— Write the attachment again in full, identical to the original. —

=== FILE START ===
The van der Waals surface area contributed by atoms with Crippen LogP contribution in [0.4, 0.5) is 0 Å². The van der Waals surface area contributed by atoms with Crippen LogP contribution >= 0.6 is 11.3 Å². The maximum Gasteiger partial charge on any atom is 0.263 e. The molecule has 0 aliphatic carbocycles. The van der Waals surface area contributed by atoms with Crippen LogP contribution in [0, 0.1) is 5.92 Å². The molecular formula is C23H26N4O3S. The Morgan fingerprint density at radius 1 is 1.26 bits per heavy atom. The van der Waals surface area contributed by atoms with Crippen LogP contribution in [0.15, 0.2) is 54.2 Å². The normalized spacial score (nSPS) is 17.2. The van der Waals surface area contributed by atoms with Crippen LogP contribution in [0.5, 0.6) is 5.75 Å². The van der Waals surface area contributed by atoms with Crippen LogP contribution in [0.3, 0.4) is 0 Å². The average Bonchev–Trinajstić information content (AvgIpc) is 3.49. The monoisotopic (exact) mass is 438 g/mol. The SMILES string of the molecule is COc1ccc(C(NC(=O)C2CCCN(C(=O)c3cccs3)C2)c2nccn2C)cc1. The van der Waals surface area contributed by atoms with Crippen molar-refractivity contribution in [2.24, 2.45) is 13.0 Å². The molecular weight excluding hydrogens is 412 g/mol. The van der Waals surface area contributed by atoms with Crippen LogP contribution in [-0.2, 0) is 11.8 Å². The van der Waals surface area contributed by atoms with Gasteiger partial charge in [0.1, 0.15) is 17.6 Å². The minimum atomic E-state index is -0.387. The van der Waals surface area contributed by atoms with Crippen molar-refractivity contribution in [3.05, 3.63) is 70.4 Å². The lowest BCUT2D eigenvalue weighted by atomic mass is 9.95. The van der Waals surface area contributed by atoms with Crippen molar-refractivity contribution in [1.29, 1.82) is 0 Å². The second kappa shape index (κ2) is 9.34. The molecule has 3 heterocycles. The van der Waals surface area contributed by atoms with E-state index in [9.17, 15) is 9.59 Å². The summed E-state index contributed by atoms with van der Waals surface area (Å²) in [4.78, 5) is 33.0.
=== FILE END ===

The van der Waals surface area contributed by atoms with Crippen LogP contribution in [0.4, 0.5) is 0 Å². The van der Waals surface area contributed by atoms with Crippen LogP contribution >= 0.6 is 11.3 Å². The maximum Gasteiger partial charge on any atom is 0.263 e. The molecule has 0 aliphatic carbocycles. The van der Waals surface area contributed by atoms with Crippen LogP contribution in [0, 0.1) is 5.92 Å². The molecular formula is C23H26N4O3S. The Morgan fingerprint density at radius 1 is 1.26 bits per heavy atom. The van der Waals surface area contributed by atoms with Crippen LogP contribution in [0.15, 0.2) is 54.2 Å². The normalized spacial score (nSPS) is 17.2. The van der Waals surface area contributed by atoms with Crippen LogP contribution in [0.5, 0.6) is 5.75 Å². The van der Waals surface area contributed by atoms with Crippen LogP contribution in [0.3, 0.4) is 0 Å². The average Bonchev–Trinajstić information content (AvgIpc) is 3.49. The monoisotopic (exact) mass is 438 g/mol. The SMILES string of the molecule is COc1ccc(C(NC(=O)C2CCCN(C(=O)c3cccs3)C2)c2nccn2C)cc1. The van der Waals surface area contributed by atoms with Crippen molar-refractivity contribution in [2.24, 2.45) is 13.0 Å². The molecular weight excluding hydrogens is 412 g/mol. The van der Waals surface area contributed by atoms with Crippen LogP contribution in [-0.2, 0) is 11.8 Å². The van der Waals surface area contributed by atoms with Gasteiger partial charge in [0.1, 0.15) is 17.6 Å². The minimum atomic E-state index is -0.387. The van der Waals surface area contributed by atoms with Crippen molar-refractivity contribution in [3.05, 3.63) is 70.4 Å². The lowest BCUT2D eigenvalue weighted by atomic mass is 9.95. The van der Waals surface area contributed by atoms with Crippen molar-refractivity contribution in [1.29, 1.82) is 0 Å². The second kappa shape index (κ2) is 9.34. The molecule has 3 heterocycles. The van der Waals surface area contributed by atoms with E-state index in [9.17, 15) is 9.59 Å². The summed E-state index contributed by atoms with van der Waals surface area (Å²) in [4.78, 5) is 33.0.